Exploring Lula: A Fresh Perspective in “To Kill a Mockingbird”

How many times have English departments grappled with the question of teaching the same old texts? It seems that every book from the Western literary canon has been dissected and analyzed. However, there is one novel that always stays at the forefront: “To Kill a Mockingbird”. This timeless classic, written by a white woman and narrated by a young white girl, has captured the hearts of readers around the world. But amidst its traditional narrative, there lies an opportunity for anti-bias teaching. Enter Lula, a female African-American character who offers a unique perspective within the story.

Seeing Through Lula’s Eyes

In Chapter 12 of “To Kill a Mockingbird,” the narrative takes a shift, bringing African American characters to the forefront. This chapter provides a rare chance for readers to see these characters as three-dimensional individuals with their own lives, positive roles within their communities, and positions of power. Calpurnia, a prominent figure in the novel, takes Scout and Jem to the First Purchase Church. It is during this visit that we meet Lula, a vocal African American parishioner who initially makes Scout and Jem feel unwelcome.

Validating Lula’s Voice

At first glance, Lula may appear contentious and troublesome. However, it is crucial to listen to her perspective and understand the frustration that members of the African American community in Maycomb experience. Lula’s anger may not be communicated in a palatable way, but it signifies a need for self-empowerment and a desire for change. By focusing on Lula’s viewpoint, teachers can initiate critical discussions about racism and bias. Was it appropriate for Scout and Jem to bring Calpurnia to their church? What do Lula’s “fancy ideas and haughty ways” truly entail? Is her anger justified considering the racial climate in Maycomb? These questions encourage students to analyze the social dynamics at play in the novel and draw connections to real-world issues.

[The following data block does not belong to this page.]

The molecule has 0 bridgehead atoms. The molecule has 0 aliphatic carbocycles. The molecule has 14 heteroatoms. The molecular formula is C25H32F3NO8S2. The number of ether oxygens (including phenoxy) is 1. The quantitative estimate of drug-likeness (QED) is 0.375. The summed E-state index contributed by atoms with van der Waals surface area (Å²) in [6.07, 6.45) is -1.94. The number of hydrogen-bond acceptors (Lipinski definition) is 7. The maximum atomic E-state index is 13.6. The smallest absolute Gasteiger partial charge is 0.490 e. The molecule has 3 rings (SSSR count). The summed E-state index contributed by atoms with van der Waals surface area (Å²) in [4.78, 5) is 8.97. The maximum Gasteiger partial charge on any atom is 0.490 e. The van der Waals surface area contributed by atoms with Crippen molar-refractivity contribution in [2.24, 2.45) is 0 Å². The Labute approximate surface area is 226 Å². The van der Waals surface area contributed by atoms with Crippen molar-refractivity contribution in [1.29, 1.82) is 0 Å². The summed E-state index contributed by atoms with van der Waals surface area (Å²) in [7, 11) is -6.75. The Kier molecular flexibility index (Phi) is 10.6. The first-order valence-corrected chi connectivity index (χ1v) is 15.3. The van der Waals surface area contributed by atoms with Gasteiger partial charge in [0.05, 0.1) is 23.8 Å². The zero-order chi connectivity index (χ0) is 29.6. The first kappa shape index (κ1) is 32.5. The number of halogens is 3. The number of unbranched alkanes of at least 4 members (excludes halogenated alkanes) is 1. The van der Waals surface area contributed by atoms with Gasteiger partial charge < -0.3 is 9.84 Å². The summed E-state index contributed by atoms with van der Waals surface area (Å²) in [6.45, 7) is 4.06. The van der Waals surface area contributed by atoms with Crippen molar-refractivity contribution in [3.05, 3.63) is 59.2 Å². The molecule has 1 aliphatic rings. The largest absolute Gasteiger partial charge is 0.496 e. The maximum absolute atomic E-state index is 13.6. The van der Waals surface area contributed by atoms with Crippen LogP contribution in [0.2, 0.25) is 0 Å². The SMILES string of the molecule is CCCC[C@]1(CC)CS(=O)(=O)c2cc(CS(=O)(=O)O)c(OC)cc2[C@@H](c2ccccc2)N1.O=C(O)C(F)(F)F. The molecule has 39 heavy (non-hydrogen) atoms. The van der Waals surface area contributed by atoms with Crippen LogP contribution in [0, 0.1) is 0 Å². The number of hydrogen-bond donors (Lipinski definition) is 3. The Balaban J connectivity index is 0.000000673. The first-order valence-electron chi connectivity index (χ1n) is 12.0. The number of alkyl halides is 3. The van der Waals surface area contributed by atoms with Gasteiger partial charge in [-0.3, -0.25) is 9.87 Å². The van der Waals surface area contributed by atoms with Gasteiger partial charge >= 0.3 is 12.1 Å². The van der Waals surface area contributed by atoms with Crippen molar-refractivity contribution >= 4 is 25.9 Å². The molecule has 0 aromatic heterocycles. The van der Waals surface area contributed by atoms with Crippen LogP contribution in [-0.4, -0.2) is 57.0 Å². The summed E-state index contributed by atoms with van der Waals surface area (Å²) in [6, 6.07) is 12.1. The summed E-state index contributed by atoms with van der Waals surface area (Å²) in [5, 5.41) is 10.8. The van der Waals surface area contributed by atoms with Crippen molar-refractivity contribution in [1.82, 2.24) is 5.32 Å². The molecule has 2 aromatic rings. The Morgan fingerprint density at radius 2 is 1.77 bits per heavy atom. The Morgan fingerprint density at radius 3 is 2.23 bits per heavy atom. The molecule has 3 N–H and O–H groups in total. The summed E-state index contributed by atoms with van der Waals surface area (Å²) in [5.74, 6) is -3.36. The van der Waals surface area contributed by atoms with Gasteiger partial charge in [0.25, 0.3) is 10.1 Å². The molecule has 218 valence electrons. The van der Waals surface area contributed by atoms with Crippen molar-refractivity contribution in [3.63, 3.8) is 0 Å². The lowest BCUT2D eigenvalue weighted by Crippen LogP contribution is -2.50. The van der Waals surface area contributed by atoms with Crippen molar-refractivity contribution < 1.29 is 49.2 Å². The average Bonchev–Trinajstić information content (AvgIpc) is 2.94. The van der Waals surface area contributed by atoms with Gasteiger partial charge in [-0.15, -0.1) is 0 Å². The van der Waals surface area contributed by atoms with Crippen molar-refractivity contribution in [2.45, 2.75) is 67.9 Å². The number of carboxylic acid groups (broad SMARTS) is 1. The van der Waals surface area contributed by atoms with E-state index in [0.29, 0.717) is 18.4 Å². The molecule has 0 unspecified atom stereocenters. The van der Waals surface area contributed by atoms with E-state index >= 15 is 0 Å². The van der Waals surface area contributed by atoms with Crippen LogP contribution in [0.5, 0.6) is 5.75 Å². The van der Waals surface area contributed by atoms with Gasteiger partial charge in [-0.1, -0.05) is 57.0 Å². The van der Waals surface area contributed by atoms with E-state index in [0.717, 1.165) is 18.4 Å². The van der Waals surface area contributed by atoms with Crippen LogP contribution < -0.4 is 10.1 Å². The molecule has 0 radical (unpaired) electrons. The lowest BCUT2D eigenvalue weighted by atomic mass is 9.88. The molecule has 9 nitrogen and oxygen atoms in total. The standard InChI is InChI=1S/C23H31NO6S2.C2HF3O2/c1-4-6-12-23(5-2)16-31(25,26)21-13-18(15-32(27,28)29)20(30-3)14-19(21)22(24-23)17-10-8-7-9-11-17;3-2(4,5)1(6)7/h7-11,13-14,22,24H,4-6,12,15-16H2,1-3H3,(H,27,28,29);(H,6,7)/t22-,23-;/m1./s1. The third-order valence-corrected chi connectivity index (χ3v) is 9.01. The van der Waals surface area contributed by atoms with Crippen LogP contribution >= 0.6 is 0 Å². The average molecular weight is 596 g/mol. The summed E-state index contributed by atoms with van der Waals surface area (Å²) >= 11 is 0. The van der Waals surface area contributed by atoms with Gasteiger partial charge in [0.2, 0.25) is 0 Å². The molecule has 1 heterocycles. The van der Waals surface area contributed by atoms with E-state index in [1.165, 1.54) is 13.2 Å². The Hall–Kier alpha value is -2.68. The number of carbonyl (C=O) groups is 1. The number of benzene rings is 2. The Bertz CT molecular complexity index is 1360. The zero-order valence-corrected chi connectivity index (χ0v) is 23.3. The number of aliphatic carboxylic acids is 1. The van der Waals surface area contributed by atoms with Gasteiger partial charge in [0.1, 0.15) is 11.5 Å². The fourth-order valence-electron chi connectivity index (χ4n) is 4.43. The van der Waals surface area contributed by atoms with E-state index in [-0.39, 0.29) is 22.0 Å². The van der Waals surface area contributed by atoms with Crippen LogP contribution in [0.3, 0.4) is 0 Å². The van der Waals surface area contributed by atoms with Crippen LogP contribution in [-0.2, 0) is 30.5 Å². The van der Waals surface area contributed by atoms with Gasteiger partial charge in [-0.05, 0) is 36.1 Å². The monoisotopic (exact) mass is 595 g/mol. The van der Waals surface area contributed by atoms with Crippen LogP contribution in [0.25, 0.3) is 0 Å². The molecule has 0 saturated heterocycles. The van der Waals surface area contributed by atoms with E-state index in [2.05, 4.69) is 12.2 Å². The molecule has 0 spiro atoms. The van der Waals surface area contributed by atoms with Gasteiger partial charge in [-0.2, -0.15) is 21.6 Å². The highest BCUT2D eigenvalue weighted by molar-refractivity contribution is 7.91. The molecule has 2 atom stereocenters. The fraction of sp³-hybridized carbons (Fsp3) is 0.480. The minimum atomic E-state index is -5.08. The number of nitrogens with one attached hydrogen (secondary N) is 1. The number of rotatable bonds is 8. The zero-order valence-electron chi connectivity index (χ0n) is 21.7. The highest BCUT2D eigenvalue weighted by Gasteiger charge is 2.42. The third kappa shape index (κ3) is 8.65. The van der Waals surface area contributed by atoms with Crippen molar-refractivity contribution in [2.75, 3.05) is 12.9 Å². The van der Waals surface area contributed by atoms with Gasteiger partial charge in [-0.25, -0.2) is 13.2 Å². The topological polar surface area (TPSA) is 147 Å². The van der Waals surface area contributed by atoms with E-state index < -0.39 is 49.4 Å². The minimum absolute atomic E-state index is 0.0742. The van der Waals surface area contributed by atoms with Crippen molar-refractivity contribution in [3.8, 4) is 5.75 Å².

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Echoes of Rising Voices

Lula is not alone in expressing her dissatisfaction. In Chapter 24, Mrs. Grace Merriweather, known as “the most devout woman in Maycomb,” engages in a conversation with her employee, Sophy, who is visibly upset about a verdict. This exchange serves as yet another opportunity to explore the rising voices within the African American community. By delving into these characters’ perspectives, students become more attuned to the voices that have historically been stifled.

Embracing Diverse Perspectives

As educators, it is our responsibility to give space to all voices in the classroom, including those of Lula and Sophy. By incorporating these characters into our lessons, we broaden our students’ understanding of racial injustice in the United States, all within the framework of one of literature’s most impactful novels. Let’s embrace the opportunity to explore these diverse perspectives and spark meaningful conversations that challenge biases and promote empathy.

Works Referenced:

  • Ritchhart, R., Church, M., & Morrison, K. Making Thinking Visible. How to Promote Engagement, Understanding, and Independence for All Learners. San Francisco: Jossey-Bass, 2011.
  • Tyson, Lois. Critical Theory Today: A User-Friendly Guide. 1999.
  • Common Core State Standards

About the Author:
Esshaki is an English and English as a Second Language high school teacher in the metropolitan Detroit area.

For more information on literary analysis and diverse perspectives in literature, visit 5 WS.

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